What is an ICD?
ICD stands for implantable cardioverter defibrillator. It is a device that is inserted under a patient’s skin, usually near the left shoulder. An ICD has two components: a generator and leads. The leads are placed into a patient's heart by entering through a vein near the shoulder. The leads are connected to a generator which is similar to a small computer.
Who should receive an ICD?
ICDs are recommended for patients who have experienced a life threatening arrhythmia (abnormal heart rhythm) and survived or are likely to experience a life threatening arrhythmia. Often, patients with cardiomyopathy or CHF are considered likely enough to have a life threatening abnormal heart rhythm that an ICD is recommended to them.
How does an ICD work?
An ICD monitors a patient's heart for very fast, abnormal heart rhythms. If the device detects a life threatening abnormal heart rhythm, it will deliver therapy, frequently a shock, to get a person out of that rhythm. The shock is intended to save the person's life.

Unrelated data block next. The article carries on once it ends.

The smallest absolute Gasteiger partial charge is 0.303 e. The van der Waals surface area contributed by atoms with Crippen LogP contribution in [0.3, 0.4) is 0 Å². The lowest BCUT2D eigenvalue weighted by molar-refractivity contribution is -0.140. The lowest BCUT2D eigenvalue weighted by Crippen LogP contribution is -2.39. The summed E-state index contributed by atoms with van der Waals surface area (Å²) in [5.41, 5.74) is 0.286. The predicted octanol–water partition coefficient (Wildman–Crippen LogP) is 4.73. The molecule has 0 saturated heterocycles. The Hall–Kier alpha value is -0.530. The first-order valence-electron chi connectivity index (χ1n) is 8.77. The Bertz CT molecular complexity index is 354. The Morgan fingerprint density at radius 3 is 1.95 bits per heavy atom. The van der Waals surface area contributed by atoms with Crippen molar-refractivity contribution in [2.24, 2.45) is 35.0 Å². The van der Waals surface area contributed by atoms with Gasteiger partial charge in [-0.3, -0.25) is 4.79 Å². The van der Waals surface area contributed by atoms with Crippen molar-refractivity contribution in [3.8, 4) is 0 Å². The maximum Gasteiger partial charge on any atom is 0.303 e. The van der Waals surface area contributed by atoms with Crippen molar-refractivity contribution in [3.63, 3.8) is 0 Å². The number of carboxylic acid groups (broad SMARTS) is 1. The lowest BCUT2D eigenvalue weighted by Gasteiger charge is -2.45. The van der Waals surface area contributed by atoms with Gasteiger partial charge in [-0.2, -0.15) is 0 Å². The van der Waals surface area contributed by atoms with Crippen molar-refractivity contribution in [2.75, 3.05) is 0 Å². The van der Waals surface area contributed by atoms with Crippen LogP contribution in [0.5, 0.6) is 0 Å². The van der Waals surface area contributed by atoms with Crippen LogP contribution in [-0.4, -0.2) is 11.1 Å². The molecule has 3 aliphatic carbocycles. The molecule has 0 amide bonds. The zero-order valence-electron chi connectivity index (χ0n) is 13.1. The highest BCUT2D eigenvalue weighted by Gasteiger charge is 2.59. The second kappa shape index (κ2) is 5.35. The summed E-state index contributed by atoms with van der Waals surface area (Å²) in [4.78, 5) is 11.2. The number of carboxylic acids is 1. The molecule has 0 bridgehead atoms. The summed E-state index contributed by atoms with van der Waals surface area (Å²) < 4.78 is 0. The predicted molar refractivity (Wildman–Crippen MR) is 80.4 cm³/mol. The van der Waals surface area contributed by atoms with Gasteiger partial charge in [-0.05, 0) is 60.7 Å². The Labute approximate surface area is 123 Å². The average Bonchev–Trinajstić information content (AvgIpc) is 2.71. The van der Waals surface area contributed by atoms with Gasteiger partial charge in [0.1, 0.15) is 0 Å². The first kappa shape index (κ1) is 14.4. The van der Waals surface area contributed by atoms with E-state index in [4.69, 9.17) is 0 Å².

What can I expect at the time of ICD implantation?
An ICD is implanted by making a small incision usually near the left shoulder. A needle is inserted into a vein, wires are placed through the needles, and leads are placed through that entry down to the heart. The generator is attached to the leads and placed in a small “pocket” under the skin. The procedure takes 1-2 hours. Patients usually remain overnight in the hospital for observation and go home the next morning. The main risk of the procedure is bleeding or infection which can occur about 1% of the time. Other complications which may be more serious are rare.
After implantation, we recommend that patients keep the dressing on for 5 days. Patients should avoid taking a shower for 3 days. After 3 days, the dressing may get wet. Patients are also instructed to avoid lifting their arm over their shoulder for 6 weeks to avoid dislodging the lead.